Referring again in general to the drawings and recapitulating at least in part with respect to the foregoing, rotatable assembly 21 in one form of the invention is adapted for use in prime mover 23 (FIG. 1), and shaft 25 of the rotatable assembly has peripheral surface 27 interposed between opposite end portions 45, 45a thereof (FIG. 3). Ridge plurality 29 is integral with shaft 25 with ridges 31 of the plurality thereof extending in part generally radially beyond peripheral surface 27 of the shaft (FIGS. 2, 3, 3A and 4). Thrust devices 33, 33a are disposed about shaft 25 in gripping or displacement preventing engagement with at least some of ridges 31 and in predetermined spaced relation with respect to end portions 45, 45a of the shaft (FIGS. 1, 2 and 3A).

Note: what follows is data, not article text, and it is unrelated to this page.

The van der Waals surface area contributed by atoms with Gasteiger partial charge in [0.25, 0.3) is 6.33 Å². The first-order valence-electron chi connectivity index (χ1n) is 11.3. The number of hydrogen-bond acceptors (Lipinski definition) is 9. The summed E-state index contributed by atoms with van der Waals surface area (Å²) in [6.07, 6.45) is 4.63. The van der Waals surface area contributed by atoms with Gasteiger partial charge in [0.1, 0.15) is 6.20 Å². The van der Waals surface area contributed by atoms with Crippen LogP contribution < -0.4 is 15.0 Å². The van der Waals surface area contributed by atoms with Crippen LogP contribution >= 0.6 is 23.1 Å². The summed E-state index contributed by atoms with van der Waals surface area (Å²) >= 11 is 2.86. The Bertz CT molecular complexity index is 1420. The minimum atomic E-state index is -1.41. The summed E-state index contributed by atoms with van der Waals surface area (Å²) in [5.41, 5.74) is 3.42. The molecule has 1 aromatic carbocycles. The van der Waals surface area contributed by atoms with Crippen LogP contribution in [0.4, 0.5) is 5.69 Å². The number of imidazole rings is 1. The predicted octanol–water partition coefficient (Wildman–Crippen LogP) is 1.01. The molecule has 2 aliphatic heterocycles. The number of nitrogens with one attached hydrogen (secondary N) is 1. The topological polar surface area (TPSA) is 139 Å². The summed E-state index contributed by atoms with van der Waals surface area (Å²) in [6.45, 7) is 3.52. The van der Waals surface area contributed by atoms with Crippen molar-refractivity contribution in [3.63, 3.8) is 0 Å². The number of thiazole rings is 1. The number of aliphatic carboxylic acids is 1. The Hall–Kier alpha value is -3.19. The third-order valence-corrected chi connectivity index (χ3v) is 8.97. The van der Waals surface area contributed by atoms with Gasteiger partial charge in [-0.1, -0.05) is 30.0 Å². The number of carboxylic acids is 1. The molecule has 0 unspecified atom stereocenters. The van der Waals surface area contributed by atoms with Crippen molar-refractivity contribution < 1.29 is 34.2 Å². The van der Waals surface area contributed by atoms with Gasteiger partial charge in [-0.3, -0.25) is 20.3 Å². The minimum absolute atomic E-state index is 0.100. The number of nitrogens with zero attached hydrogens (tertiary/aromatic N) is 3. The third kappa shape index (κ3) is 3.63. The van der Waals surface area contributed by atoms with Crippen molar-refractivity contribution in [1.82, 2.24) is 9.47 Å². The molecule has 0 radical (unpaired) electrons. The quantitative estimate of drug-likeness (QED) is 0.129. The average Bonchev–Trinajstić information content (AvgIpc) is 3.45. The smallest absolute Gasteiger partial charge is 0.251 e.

Further, there is also illustrated, a method of manufacturing prime mover 23 having a stationary assembly, indicated generally at 61, with a pair of opposed thrust or thrust-taking surfaces 63, 63a predeterminately axially spaced apart thereon (FIG. 1). Rotatable assembly 21 of prime mover 23 includes shaft 25 having opposite end portions 45, 45a with peripheral surface 27 therebetween and thrust devices 33, 33a (FIGS. 1-3 and 3A). In this method, ridge plurality 29 is deformed from shaft 25 with ridges 31 of the plurality thereof extending in part generally radially beyond peripheral surface 27 of shaft 25 (FIG. 4). Thrust devices 33, 33a are associated with shaft 25 in displacement preventing engagement about some of ridges 31, and the thrust devices are located in spaced axial relation on the shaft with respect to opposite end portions 45, 45a thereof, respectively (FIGS. 2 and 3A). Opposite end portions 45, 45a, of shaft 25 are assembled in rotatable supported or journaled engagement with stationary assembly 61, and thrust devices 33, 33a are arranged with respect to thrust surfaces 63, 63a for respective thrust engagement therewith to predeterminately limit end play or axial movement of rotatable assembly 21 with respect to the stationary assembly (FIGS. 1 and 2).